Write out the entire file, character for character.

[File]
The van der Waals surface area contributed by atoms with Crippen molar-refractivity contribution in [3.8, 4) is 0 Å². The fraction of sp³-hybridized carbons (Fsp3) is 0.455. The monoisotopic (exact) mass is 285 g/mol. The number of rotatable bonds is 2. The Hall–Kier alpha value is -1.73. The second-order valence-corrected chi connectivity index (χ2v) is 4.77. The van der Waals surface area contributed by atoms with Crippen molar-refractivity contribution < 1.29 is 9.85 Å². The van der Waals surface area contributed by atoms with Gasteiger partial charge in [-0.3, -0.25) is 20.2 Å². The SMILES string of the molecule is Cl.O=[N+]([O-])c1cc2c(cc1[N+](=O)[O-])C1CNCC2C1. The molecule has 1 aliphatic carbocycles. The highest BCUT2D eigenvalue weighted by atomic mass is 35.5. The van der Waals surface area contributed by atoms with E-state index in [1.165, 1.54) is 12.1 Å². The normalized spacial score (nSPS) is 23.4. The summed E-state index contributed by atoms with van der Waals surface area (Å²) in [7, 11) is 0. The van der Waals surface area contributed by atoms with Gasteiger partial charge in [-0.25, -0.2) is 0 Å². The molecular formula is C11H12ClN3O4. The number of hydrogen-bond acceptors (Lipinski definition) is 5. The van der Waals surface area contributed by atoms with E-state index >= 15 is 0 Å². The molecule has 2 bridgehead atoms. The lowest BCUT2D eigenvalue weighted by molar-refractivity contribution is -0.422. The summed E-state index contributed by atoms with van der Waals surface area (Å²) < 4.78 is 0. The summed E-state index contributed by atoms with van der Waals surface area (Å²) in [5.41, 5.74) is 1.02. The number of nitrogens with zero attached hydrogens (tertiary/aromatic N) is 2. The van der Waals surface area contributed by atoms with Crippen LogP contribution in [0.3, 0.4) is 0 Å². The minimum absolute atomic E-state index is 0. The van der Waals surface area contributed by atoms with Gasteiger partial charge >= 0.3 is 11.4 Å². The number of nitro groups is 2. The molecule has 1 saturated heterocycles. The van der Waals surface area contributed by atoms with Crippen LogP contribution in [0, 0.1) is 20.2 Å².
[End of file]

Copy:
The van der Waals surface area contributed by atoms with Crippen molar-refractivity contribution in [3.8, 4) is 0 Å². The fraction of sp³-hybridized carbons (Fsp3) is 0.455. The monoisotopic (exact) mass is 285 g/mol. The number of rotatable bonds is 2. The Hall–Kier alpha value is -1.73. The second-order valence-corrected chi connectivity index (χ2v) is 4.77. The van der Waals surface area contributed by atoms with Crippen molar-refractivity contribution < 1.29 is 9.85 Å². The van der Waals surface area contributed by atoms with Gasteiger partial charge in [-0.3, -0.25) is 20.2 Å². The SMILES string of the molecule is Cl.O=[N+]([O-])c1cc2c(cc1[N+](=O)[O-])C1CNCC2C1. The molecule has 1 aliphatic carbocycles. The highest BCUT2D eigenvalue weighted by atomic mass is 35.5. The van der Waals surface area contributed by atoms with E-state index in [1.165, 1.54) is 12.1 Å². The normalized spacial score (nSPS) is 23.4. The summed E-state index contributed by atoms with van der Waals surface area (Å²) in [7, 11) is 0. The van der Waals surface area contributed by atoms with Gasteiger partial charge in [-0.25, -0.2) is 0 Å². The molecular formula is C11H12ClN3O4. The number of hydrogen-bond acceptors (Lipinski definition) is 5. The van der Waals surface area contributed by atoms with E-state index >= 15 is 0 Å². The molecule has 2 bridgehead atoms. The lowest BCUT2D eigenvalue weighted by molar-refractivity contribution is -0.422. The summed E-state index contributed by atoms with van der Waals surface area (Å²) < 4.78 is 0. The summed E-state index contributed by atoms with van der Waals surface area (Å²) in [5.41, 5.74) is 1.02. The number of nitrogens with zero attached hydrogens (tertiary/aromatic N) is 2. The van der Waals surface area contributed by atoms with Crippen LogP contribution in [0.3, 0.4) is 0 Å². The minimum absolute atomic E-state index is 0. The van der Waals surface area contributed by atoms with Gasteiger partial charge >= 0.3 is 11.4 Å². The number of nitro groups is 2. The molecule has 1 saturated heterocycles. The van der Waals surface area contributed by atoms with Crippen LogP contribution in [0, 0.1) is 20.2 Å².